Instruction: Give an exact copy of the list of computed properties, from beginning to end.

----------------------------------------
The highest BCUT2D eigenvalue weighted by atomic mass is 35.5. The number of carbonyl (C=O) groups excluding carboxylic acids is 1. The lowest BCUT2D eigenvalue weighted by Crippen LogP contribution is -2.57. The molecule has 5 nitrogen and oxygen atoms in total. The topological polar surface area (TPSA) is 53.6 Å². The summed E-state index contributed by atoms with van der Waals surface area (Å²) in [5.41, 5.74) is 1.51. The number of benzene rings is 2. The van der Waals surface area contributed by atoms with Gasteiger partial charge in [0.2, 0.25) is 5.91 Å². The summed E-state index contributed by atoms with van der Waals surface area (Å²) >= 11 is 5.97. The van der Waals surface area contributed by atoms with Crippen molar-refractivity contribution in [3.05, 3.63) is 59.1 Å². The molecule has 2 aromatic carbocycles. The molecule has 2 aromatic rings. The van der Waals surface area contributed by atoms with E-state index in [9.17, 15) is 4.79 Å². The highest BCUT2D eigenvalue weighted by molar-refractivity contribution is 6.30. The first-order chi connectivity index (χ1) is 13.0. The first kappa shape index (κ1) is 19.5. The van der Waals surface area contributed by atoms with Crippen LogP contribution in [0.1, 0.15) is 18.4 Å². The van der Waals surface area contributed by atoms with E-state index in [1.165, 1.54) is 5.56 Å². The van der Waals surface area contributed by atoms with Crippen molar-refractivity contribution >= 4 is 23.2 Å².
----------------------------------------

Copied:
The highest BCUT2D eigenvalue weighted by atomic mass is 35.5. The number of carbonyl (C=O) groups excluding carboxylic acids is 1. The lowest BCUT2D eigenvalue weighted by Crippen LogP contribution is -2.57. The molecule has 5 nitrogen and oxygen atoms in total. The topological polar surface area (TPSA) is 53.6 Å². The summed E-state index contributed by atoms with van der Waals surface area (Å²) in [5.41, 5.74) is 1.51. The number of benzene rings is 2. The van der Waals surface area contributed by atoms with Gasteiger partial charge in [0.2, 0.25) is 5.91 Å². The summed E-state index contributed by atoms with van der Waals surface area (Å²) >= 11 is 5.97. The van der Waals surface area contributed by atoms with Crippen molar-refractivity contribution in [3.05, 3.63) is 59.1 Å². The molecule has 2 aromatic carbocycles. The molecule has 2 aromatic rings. The van der Waals surface area contributed by atoms with E-state index in [9.17, 15) is 4.79 Å². The highest BCUT2D eigenvalue weighted by molar-refractivity contribution is 6.30. The first-order chi connectivity index (χ1) is 13.0. The first kappa shape index (κ1) is 19.5. The van der Waals surface area contributed by atoms with Crippen LogP contribution in [0.1, 0.15) is 18.4 Å². The van der Waals surface area contributed by atoms with E-state index in [1.165, 1.54) is 5.56 Å². The van der Waals surface area contributed by atoms with Crippen molar-refractivity contribution >= 4 is 23.2 Å².